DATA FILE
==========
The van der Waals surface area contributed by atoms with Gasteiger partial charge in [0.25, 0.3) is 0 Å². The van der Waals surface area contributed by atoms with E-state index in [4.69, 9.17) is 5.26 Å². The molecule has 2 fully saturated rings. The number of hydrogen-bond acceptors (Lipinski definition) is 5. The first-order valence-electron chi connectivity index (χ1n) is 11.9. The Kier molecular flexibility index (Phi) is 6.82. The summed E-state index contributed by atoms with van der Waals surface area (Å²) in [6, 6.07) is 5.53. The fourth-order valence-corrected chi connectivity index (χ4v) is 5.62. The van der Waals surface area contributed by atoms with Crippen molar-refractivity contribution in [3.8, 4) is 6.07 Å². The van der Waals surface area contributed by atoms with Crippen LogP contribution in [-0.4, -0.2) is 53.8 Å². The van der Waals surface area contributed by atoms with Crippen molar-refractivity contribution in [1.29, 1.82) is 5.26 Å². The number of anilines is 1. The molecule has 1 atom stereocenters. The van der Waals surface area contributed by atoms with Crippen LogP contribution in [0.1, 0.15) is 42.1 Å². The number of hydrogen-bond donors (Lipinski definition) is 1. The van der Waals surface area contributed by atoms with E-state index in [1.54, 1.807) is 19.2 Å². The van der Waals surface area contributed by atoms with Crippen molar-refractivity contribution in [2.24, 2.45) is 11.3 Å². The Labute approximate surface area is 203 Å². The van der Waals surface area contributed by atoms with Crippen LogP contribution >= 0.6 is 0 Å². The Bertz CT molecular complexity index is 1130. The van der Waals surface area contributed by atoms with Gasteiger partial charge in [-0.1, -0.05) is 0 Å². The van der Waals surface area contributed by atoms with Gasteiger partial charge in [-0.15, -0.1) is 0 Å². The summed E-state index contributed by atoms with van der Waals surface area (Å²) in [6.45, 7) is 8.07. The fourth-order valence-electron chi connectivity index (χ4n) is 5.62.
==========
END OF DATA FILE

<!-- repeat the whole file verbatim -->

The van der Waals surface area contributed by atoms with Gasteiger partial charge in [0.25, 0.3) is 0 Å². The van der Waals surface area contributed by atoms with E-state index in [4.69, 9.17) is 5.26 Å². The molecule has 2 fully saturated rings. The number of hydrogen-bond acceptors (Lipinski definition) is 5. The first-order valence-electron chi connectivity index (χ1n) is 11.9. The Kier molecular flexibility index (Phi) is 6.82. The summed E-state index contributed by atoms with van der Waals surface area (Å²) in [6, 6.07) is 5.53. The fourth-order valence-corrected chi connectivity index (χ4v) is 5.62. The van der Waals surface area contributed by atoms with Crippen molar-refractivity contribution in [3.8, 4) is 6.07 Å². The van der Waals surface area contributed by atoms with Crippen LogP contribution in [-0.4, -0.2) is 53.8 Å². The van der Waals surface area contributed by atoms with Crippen molar-refractivity contribution in [1.29, 1.82) is 5.26 Å². The number of anilines is 1. The molecule has 1 atom stereocenters. The van der Waals surface area contributed by atoms with Crippen LogP contribution in [0.1, 0.15) is 42.1 Å². The number of hydrogen-bond donors (Lipinski definition) is 1. The van der Waals surface area contributed by atoms with E-state index in [1.54, 1.807) is 19.2 Å². The van der Waals surface area contributed by atoms with Crippen molar-refractivity contribution in [2.24, 2.45) is 11.3 Å². The Labute approximate surface area is 203 Å². The van der Waals surface area contributed by atoms with Crippen LogP contribution >= 0.6 is 0 Å². The Bertz CT molecular complexity index is 1130. The van der Waals surface area contributed by atoms with Gasteiger partial charge in [-0.1, -0.05) is 0 Å². The van der Waals surface area contributed by atoms with Gasteiger partial charge in [-0.15, -0.1) is 0 Å². The summed E-state index contributed by atoms with van der Waals surface area (Å²) in [6.45, 7) is 8.07. The fourth-order valence-electron chi connectivity index (χ4n) is 5.62.